WGA Disciplinary Trials Could Await Writers Who Don’t Notify Guild They’ve Fired Their Agents; Guild Responds – Update

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UPDATED with WGA statement, 4:43 PM: WGA West president David A. Goodman has issued a statement in response to Deadline’s story today about members who fail to inform the guild that they have fired their agents.

“The WGA is a group of writers, not a tribunal. The membership voted overwhelmingly, 95.3% in favor, to leave agencies that have not signed our Code of Conduct. Thousands of members have already done so. Our power is based on solidarity, not coercion, and this article’s supposition that we are planning on putting members in front of trial committees is false.”

PREVIOUS EXCLUSIVE: The WGA soon could be hauling members before disciplinary trial committees if they don’t notify the guild that they’ve e-fired their agents.

The guild’s Working Rule 23 states: “No writer shall enter into a representation agreement whether oral or written, with any agent who has not entered into an agreement with the guild covering minimum terms and conditions between agents and their writer clients.” As of April 13, that agreement is now the WGA’s Agency Code of Conduct. Members in violation of Working Rule 23 “shall be subject to discipline in accordance with Article X of the WGA West constitution,” the guild says.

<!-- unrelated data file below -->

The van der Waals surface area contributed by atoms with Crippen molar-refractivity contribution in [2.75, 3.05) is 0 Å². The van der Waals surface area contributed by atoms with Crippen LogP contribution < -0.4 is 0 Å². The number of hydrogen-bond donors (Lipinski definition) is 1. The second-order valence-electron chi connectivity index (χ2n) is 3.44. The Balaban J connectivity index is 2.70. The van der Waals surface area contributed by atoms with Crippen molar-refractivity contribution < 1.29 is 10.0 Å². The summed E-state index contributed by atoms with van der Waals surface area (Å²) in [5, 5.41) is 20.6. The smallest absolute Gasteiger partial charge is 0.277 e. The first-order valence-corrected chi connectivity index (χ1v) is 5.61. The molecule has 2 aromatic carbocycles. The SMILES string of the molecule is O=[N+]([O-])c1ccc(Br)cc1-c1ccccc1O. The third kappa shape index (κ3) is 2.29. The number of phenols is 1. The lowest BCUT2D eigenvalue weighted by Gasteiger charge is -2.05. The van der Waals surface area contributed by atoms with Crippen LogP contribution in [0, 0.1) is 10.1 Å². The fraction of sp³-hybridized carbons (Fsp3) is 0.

“For our collective action to be effective, elected leadership has decided members must terminate in writing and be on record with the guild as doing so,” the WGA has told its members. Those trials could go on for months, and the trial committees are “not bound by any rules of evidence or procedure applicable in courts of law,” nor must testimony at trial be given under oath, according to the guild’s constitution.

Hundreds, perhaps thousands, of writers already have sent the guild e-signed notifications that they’ve fired their agents since Friday night’s expiration of the WGA’s franchise agreement with the Association of Talent Agents.


On Saturday, the guild told its members that it will “collect all documents for each agency and send them en masse to the respective unsigned agencies, but not before the end of next week. That will give you time to contact your agent directly – if you wish to do so, but it is not required – before the official form arrives.”

The threat of disciplinary proceeding comes after the guild ordered all of its members to fire their agents who refuse to sign its new Agency Code of Conduct, which all the major agencies have refused to sign. The new Code replaces the WGA’s 43-year-old franchise agreement with the ATA.

Under new rules adopted by the guild’s elected leadership, it’s not enough for writers to fire their agents – they’re also required to e-sign a letter of termination and notify the guild that they’ve done so or face disciplinary action.

According to Article X of the WGA’s constitution, members found guilty can be “suspended, declared not in good standing, expelled from membership in the guild, be asked to resign, be censured, fined or otherwise disciplined, or any combination of the foregoing.”

As noted above, Working Rule 23 — now updated to follow the WGA’s new Agency Code of — Conduct, says members in violation of “shall be subject to discipline in accordance with Article X of the WGA West constitution,” the guild says.